Modern Times

Bob Dylan

You don’t so much listen to a Bob Dylan album as you digest it — one savory bite at a time. So rushing out a review of Modern Times — Dylan’s first new recording in five years, and, after a couple weeks on the shelves, his first Number One in 30 years — would have been tough for this reviewer. For each subsequent spin of this shiny new disc unveils a different layer, a divergent thread, a novel reason to appreciate the scraggily, ragged voice and hippity hop, ragtime rhythms that incessantly propel Dylan’s music.

Calling it a follow-up to 2001’s Grammy-winning Love And Theft is much more accurate than calling it the third in a trilogy of brilliant albums, starting with the Grammy-winning Time Out Of Mind from 1997 — although both could be arguably true. That’s a lot to live up to, but Dylan in his own beatific way doesn’t approach music making in that manner. He dons the hat of singer, guitarist, composer, band leader, song-and-dance-man, even producer (in the guise of one “Jack Frost”), and does it whichever way it comes to him. The rigid lines and pencil moustache may be dead giveaways, but Dylan grunts his way through 10 luminous blue-collar tales, draped in cryptic, aching, apocalyptic imagery.

The Calico cascade of “Thunder On The Mountain” finds the maestro looking for Alicia Keyes (!) and redemption in a ravaged world. The path opens up wide as the yesteryear sweetness of “Spirit on the Water” pushes forth steadily for a little over eight minutes, rolling and tumbling into the 50s-style rockabilly of “Rollin’And Tumblin’.” At this point, Dylan harnesses the momentum and maneuvers it for all its worth. But not before for easing back on the throttle for “When The Deal Goes Down,” a sentimental confessional, foretelling an uncertain future. Then he settles in pleasant-like for the country-blues of “Someday Baby” and “Workingman’s Blues #2.”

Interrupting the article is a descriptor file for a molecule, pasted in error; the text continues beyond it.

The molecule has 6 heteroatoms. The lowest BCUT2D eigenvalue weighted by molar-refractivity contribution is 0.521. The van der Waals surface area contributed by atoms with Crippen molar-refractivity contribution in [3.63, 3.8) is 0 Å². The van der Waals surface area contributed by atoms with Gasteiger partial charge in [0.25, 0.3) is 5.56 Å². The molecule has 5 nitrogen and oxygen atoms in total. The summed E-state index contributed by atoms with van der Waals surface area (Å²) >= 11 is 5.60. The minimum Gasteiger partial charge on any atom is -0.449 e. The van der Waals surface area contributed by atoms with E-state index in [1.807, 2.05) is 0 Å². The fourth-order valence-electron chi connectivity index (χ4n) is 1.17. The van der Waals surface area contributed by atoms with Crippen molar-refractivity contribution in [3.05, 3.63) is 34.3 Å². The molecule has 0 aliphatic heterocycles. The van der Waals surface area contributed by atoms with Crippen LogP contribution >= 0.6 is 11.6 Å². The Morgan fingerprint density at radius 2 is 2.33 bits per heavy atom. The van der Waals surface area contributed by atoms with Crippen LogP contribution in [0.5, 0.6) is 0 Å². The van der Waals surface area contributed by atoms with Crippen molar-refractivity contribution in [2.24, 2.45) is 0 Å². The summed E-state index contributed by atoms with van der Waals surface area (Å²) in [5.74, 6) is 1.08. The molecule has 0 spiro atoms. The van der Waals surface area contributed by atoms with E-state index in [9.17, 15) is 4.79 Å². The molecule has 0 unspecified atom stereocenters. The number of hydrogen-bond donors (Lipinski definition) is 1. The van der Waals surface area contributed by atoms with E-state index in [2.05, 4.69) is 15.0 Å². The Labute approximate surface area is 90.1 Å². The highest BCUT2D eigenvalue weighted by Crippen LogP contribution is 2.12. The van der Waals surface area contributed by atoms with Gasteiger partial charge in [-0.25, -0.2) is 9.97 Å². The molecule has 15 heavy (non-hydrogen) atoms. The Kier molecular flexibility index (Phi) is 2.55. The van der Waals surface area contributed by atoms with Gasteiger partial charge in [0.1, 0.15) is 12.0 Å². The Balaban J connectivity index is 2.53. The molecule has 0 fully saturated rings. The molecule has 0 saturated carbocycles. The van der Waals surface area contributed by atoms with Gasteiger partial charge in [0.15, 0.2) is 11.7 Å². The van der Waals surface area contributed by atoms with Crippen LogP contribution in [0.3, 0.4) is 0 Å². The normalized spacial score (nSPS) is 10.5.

The true grit of Modern Times comes through on “Nettie Moore,” perfectly Dylanesque in its vivid portrayal of struggle, loss, and unrequited love. But after the prophetic strains of “The Levee’s Gonna Break” fade aimlessly into the background, “Ain’t Talkin,” at almost nine minutes, walks the earth in turmoil, “eatin' hog-eyed grease in a hog-eyed town,” but not “nursin' any superfluous fears.” Dylan, strolling through “a mystic garden,” submits to his salvation “in the last outback at the world's end.” It makes you wonder if the singer, approaching the sunset of his life, has abandoned the idealism of the 60s for the reality of the 21st century. Even so, as much as modern times may be taking us away from the romantic revelations of visionaries like Bob Dylan, the bard isn't quite ready to exit the off-ramp. Which makes one take comfort in the hope that Dylan will still be around with a life preserver of music when the deal finally does go down.

~ Shawn Perry

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